Countee Cullen

Find out more about the literary movement during the Renaissance in Black Writers Tell It on the Mountain.

 

Countee Cullen (1903-1946)
Poet, editor

 

 
 
 

 


The Kennedy Center
ARTSEDGE
Marco Polo
This resource was created in March 2003 by ARTSEDGE. All rights reserved.
ARTSEDGE is a project of the Education Department of The John F. Kennedy Center for the Performing Arts,
and is a member of the MarcoPolo Partnership
Listen to Cullen reading his poem "Heritage."
By the time aspiring poet Countee Cullen graduated from New York University in 1925, his work had appeared in national magazines such as Harper's and The Nation. His first book of poems—Colors, published the year he graduated—earned the praise of critics and readers alike.

Cullen resisted being pigeonholed as a black poet, yet many of his poems tackled issues of race. Indeed, he embodied the New Negro movement and the values and abilities of the Talented Tenth (the black intelligentsia). That's no surprise when you consider his background: The adopted son of the pastor of Salem Methodist Episcopal Church, Cullen grew up surrounded by notable figures of Harlem's cultural life.

In 1921, Cullen's connections—and his ambition—led him to join a writers' group at the local public library. Among the talents he met there was Ethel Nance, the secretary of Opportunity magazine; Jessie Fauset, editor of the NAACP's The Crisis magazine; and writer Gwendolyn Bennett. Before long, Cullen had become Opportunity's assistant editor, working under Charles S. Johnson, and he began writing his own column, "The Dark Tower." Cullen's connection to the Harlem literati network also led him to collaborate with writer Arna Bontemps and composer Harold Arlen on St. Louis Woman, a musical adaptation of Bontemps' 1931 novel, God Sends Sunday.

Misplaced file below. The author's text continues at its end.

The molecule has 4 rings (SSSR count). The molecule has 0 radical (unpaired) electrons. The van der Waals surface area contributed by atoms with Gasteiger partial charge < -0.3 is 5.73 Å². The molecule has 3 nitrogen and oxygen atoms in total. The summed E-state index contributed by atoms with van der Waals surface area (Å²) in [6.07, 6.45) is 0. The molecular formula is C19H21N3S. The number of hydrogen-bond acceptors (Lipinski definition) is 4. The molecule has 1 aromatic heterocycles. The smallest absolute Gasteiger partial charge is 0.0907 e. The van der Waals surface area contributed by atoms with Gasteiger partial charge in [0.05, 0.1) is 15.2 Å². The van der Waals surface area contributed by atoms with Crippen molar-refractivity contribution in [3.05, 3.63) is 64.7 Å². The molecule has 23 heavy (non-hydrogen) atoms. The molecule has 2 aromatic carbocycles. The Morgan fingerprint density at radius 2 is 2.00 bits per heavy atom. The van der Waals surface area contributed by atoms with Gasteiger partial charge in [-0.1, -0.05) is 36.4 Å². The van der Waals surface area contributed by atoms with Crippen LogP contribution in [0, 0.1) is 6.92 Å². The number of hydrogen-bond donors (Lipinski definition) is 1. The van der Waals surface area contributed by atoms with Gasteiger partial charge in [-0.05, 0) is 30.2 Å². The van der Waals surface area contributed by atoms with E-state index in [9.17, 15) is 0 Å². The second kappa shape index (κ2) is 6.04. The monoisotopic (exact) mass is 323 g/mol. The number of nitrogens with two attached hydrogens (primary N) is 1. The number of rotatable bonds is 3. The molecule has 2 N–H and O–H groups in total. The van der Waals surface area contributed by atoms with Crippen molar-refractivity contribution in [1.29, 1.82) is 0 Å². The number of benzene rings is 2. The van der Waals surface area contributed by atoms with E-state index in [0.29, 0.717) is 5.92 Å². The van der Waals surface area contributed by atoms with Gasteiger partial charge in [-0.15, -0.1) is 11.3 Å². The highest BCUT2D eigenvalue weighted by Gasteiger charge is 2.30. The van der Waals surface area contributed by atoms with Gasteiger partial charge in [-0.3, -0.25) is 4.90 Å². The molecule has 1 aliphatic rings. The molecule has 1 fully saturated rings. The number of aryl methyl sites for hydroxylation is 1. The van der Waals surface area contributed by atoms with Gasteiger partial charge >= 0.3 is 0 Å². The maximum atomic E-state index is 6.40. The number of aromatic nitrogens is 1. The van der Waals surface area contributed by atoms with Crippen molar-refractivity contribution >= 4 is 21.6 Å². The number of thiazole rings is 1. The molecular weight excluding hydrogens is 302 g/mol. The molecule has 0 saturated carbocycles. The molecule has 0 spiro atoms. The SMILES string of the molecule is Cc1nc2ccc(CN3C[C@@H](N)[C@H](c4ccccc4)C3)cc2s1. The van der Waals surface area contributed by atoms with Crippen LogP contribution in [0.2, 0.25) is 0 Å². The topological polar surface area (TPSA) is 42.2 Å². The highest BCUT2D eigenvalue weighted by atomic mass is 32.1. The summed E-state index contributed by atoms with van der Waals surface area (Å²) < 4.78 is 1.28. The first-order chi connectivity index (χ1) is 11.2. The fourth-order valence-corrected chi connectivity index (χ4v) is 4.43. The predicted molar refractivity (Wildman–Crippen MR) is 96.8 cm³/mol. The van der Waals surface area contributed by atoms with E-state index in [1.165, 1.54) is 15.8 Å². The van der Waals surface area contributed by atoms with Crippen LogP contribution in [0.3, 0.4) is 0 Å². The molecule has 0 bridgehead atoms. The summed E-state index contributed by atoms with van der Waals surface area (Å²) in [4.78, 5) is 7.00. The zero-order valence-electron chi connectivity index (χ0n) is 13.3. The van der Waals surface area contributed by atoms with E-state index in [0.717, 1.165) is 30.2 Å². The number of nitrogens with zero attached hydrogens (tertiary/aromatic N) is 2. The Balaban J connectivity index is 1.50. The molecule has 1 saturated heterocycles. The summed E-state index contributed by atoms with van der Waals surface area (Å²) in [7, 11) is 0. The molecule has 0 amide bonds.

Cullen's literary style rivaled his personal flair. While his poems explored modern racial injustices within classical forms such as the 14-line sonnet, his courtly manners and impeccable dress distinguished him as a true gentleman. Cullen's 1928 marriage to Yolanda Du Bois, daughter of civil rights pioneer W. E. B. Du Bois, was a watershed event in Harlem society; guests packed not only the church balcony but the streets outside.

Cullen's writing brought him plenty of plaudits in his lifetime. Among the honors he received were literary prizes from Opportunity magazine, the Harmon Foundation Gold Medal Award, and one of the first Guggenheim Fellowships ever awarded to an African American.


 

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Cullen dedicated his poem "To a Brown Boy" to Langston Hughes, an usher at his wedding.
Scholar Alain Locke supported Cullen.
His poem "Heritage" was published in Survey Graphic.
The Dark Tower, a literati hang out, was named after his column.
Photographer James VanDerZee took his portrait.
Cullen published work in the radical art and literary magazine Fire!!
William Grant Still set Cullen's poem, "If You Should Go," to music.
At Carl Van Vechten's parties, he read poetry and taught people the Charleston.
 
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